New Screening Kit Quickly and Thoroughly Analyzes SMN1, SMN2 Genes in Lab, Asuragen Says

New Screening Kit Quickly and Thoroughly Analyzes SMN1, SMN2 Genes in Lab, Asuragen Says

Asuragen has launched the AmplideX PCR/CE SMN1/2 Plus Kit, which according to the company provides the most comprehensive analysis of genes associated with spinal muscular atrophy (SMA) on the market and does so in a matter of hours.

SMA is caused by mutations in the SMN1 gene, which encodes the SMN protein critical for motor neuron survival. It is an autosomal recessive disorder, meaning that for a child to develop SMA they must inherit a copy of a mutated gene from both the mother and the father.

Some people have extra copies of a second gene called SMN2, and the number of copies of this second gene often affect the course of SMA. The more copies there are, the less severe the symptoms tend to be.

The AmplideX PCR/CE SMN1/2 Plus Kit quantifies the number of copies of the SMN1 and SMN2 genes, and detects variants associated with SMN1 gene duplication. This allows the identification of “silent carriers,” as well as whether the patient may have a less severe phenotype due to SMN2 copy number.

“The identification of SMA (spinal muscular atrophy) carriers and patients, as well as the variants which affect these diagnoses, requires the use of rapid, accurate, and comprehensive molecular diagnostic tools to ensure these individuals have timely access to appropriate interventions,” Vivianna M. Van Deerlin, the director of the molecular pathology laboratory and professor of pathology and laboratory medicine at the University of Pennsylvania Perelman School of Medicine, said in a press release.

Asuragen states that its kit provides a more comprehensive analysis of SMN1 and SMN2 genes compared to other commercially available kits. Only a small amount of DNA (20 nanograms) is required for the analysis. The analysis is also said to take less time and effort than other methods, requiring less than one hour of hands-on work and a total testing time of four hours.

“The AmplideX PCR/CE SMN1/2 Plus Kit marries the speed, simplicity, and high performance my lab has come to expect from AmplideX technology with the breadth of information now being asked of us to keep pace with this dynamic clinical space,” Van Deerlin said.

With two approved therapies for SMA, the gene therapy Zolgensma and the SMN2 splicing treatment Spinraza, and others in clinical testing, global efforts to screen all newborn babies for the disease are growing. Currently, seven U.S. states — Indiana, Missouri, Minnesota, New York, Pennsylvania, Utah, and Vermont — routinely screen newborns for SMA, according to the MDA, while 16 others have either passed laws requiring such screening or are in the process of doing so.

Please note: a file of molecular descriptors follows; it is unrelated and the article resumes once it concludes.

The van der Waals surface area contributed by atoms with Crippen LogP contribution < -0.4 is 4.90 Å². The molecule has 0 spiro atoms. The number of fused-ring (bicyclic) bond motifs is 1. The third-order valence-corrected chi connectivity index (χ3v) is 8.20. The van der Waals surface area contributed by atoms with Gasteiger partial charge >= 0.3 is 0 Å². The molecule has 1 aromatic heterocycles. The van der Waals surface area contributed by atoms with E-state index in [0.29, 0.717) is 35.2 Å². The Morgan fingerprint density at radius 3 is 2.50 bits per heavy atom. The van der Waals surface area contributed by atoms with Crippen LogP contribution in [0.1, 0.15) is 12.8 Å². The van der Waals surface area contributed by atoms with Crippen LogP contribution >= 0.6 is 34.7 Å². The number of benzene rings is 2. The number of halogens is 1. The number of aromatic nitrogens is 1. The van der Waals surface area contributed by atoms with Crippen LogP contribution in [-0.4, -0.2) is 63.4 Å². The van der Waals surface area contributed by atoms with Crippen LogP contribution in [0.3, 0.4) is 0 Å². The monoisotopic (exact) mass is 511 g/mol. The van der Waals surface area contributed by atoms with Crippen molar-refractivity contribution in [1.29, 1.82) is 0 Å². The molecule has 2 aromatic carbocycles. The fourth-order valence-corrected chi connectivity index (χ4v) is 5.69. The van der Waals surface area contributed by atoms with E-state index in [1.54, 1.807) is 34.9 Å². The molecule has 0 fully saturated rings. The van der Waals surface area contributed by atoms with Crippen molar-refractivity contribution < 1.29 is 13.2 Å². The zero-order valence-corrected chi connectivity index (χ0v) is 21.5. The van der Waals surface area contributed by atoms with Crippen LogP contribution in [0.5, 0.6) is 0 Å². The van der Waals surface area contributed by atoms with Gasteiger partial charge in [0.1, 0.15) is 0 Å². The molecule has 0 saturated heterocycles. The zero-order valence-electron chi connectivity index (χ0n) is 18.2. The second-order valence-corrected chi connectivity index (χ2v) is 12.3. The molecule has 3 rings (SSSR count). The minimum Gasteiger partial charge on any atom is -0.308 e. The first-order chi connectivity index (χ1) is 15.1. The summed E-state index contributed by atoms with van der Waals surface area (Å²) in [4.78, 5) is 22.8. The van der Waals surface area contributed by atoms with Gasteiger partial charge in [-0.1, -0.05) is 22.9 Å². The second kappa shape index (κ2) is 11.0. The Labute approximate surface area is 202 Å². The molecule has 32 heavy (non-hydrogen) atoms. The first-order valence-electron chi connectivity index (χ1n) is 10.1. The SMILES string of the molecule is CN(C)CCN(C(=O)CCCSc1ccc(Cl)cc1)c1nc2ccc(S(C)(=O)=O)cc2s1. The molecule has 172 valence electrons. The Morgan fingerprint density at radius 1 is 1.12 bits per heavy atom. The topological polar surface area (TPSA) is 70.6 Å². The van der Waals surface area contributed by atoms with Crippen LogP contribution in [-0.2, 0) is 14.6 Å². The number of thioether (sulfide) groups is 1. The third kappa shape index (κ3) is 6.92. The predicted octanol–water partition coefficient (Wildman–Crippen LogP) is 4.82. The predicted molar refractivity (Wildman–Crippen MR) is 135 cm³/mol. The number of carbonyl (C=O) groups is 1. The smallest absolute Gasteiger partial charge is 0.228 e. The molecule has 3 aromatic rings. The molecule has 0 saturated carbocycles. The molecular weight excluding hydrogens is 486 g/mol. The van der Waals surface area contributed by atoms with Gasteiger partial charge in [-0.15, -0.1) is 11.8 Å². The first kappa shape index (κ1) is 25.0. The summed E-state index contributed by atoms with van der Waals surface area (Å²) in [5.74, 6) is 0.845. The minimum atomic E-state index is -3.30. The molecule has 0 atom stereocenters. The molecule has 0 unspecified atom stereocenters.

“With the AmplideX PCR/CE SMN1/2 Plus Kit, laboratories everywhere can now quantify copy number and detect variants of significant clinical research interest with an ease and simplicity not possible via alternative methods,” said Matthew McManus, president and CEO of Asuragen.

Patricia holds a Ph.D. in Cell Biology from University Nova de Lisboa, and has served as an author on several research projects and fellowships, as well as major grant applications for European Agencies. She has also served as a PhD student research assistant at the Department of Microbiology & Immunology, Columbia University, New York.
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Ana holds a PhD in Immunology from the University of Lisbon and worked as a postdoctoral researcher at Instituto de Medicina Molecular (iMM) in Lisbon, Portugal. She graduated with a BSc in Genetics from the University of Newcastle and received a Masters in Biomolecular Archaeology from the University of Manchester, England. After leaving the lab to pursue a career in Science Communication, she served as the Director of Science Communication at iMM.
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Patricia holds a Ph.D. in Cell Biology from University Nova de Lisboa, and has served as an author on several research projects and fellowships, as well as major grant applications for European Agencies. She has also served as a PhD student research assistant at the Department of Microbiology & Immunology, Columbia University, New York.
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